Small. Cheap. Safe. Accretive.

Those four words sum up a $28 million bank merger in South Carolina on Tuesday, and may define most deals on the horizon as anxious buyers navigate the most tepid bank M&A market in years.

The states' biggest hometown bank — the $4 billion-asset SCBT Financial Corp., of Columbia — announced a deal Tuesday for a troubled, seven-branch lender upstate that pointedly aims to please acquisition-wary investors.

The all-stock deal for the $550 million-asset Peoples Bancorporation Inc. of Easley strives — and for now succeeds — to avoid exposing SCBT to a so-called buyer's curse, or nickname for the steep sell-off plaguing acquirers this year.

Robert R. Hill Jr., SCBT's president and CEO, did his best to sell the merits of his company's fourth acquisition in two years (the other three involved failed banks).

"We have poured through a lot of deals over the last few years and none really hit all of the boxes that we check off," Hill said in a Tuesday conference call with analysts and investors.

His pitch came down to size. SCBT, with 70 branches, is fairly big. The seller is tiny; it has eight branches in the northern part of South Carolina, where SCBT only has five offices. The price is low, but the returns could be sizable.

SCBT is buying Peoples for 62% the value of the seller's tangible book, or assets like loans and securities excluding goodwill and other intangibles. That would make it the lowest-priced bank and thrift deal to be publicly announced in five months, according to data from KBW Inc.'s Keefe, Bruyette & Woods Inc.

SCBT pegs the deal's internal rate of return at more than 20%, with plans to cut about a third of Peoples' costs without closing any branches. Such savings, paired with revenue gains from selling new loans and services through a stronger pipeline in the richest part of the state, should offset the deal's two main financial drags: the $13.2 million in Troubled Asset Relief Program funds that SCBT intends to repay for Peoples and a $34 million markdown SCBT will book on Peoples' bad home and business property loans.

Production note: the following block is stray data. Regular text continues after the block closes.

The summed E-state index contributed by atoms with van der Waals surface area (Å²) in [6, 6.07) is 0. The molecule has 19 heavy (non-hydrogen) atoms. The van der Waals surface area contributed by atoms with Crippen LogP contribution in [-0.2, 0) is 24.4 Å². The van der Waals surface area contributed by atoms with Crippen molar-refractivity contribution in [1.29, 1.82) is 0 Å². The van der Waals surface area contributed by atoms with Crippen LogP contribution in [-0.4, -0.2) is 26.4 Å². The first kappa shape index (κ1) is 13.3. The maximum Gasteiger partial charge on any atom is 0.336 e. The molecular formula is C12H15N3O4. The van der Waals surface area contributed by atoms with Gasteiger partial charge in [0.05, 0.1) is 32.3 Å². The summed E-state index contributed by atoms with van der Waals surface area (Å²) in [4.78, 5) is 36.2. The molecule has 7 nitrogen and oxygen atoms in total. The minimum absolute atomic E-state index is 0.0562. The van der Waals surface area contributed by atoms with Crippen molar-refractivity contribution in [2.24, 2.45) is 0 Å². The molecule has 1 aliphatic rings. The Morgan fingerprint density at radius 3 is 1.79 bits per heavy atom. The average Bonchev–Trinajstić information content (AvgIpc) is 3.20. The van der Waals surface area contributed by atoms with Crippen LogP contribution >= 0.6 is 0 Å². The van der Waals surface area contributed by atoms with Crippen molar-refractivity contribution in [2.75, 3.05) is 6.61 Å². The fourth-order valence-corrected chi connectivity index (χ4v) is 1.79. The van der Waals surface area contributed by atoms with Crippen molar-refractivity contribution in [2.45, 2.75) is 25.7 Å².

Dilution to shareholders and capital should be minimal because SCBT does not need to raise money to fund the deal. In two years, SCBT expects to earn back enough money to replace an expected 2% hit to its tangible book value from absorbing Peoples' $300 million in loans and $472 million in deposits.

"It has minimal impact on capital levels, which just allows us to have capacity for other acquisitions in the near future," Hill said.

Hill framed the acquisition as a low-risk deal, highlighting SCBT's record of making money and doing deals in South Carolina. Peoples has a loan book SCBT understands: the banks have similarly heavy concentrations in construction and owner-occupied real estate, though Peoples is more heavily involved in one-to-four family mortgages and loans to businesses that rent space to others.

The banks have discussed a merger for three years, which gave SCBT ample time for due diligence, having first scoured Peoples' loan book in 2009. "We know many of their customers, we know that market," Hill said.

Jeff Davis, an analyst at Guggenheim Securities LLC, said reasonably priced deals involving small bank targets will likely dominate bank consolidation in 2012. The vast majority of banks in the country are small, Davis said, and more of them are coming to the same conclusion that Peoples did: doing a share swap with a bigger company at a cheap price could result in a big payoff down the line.

"You get your dividend back, and if the world doesn't end and the buyer continues to executive you are getting into the stock at a moderate multiple," Davis said.

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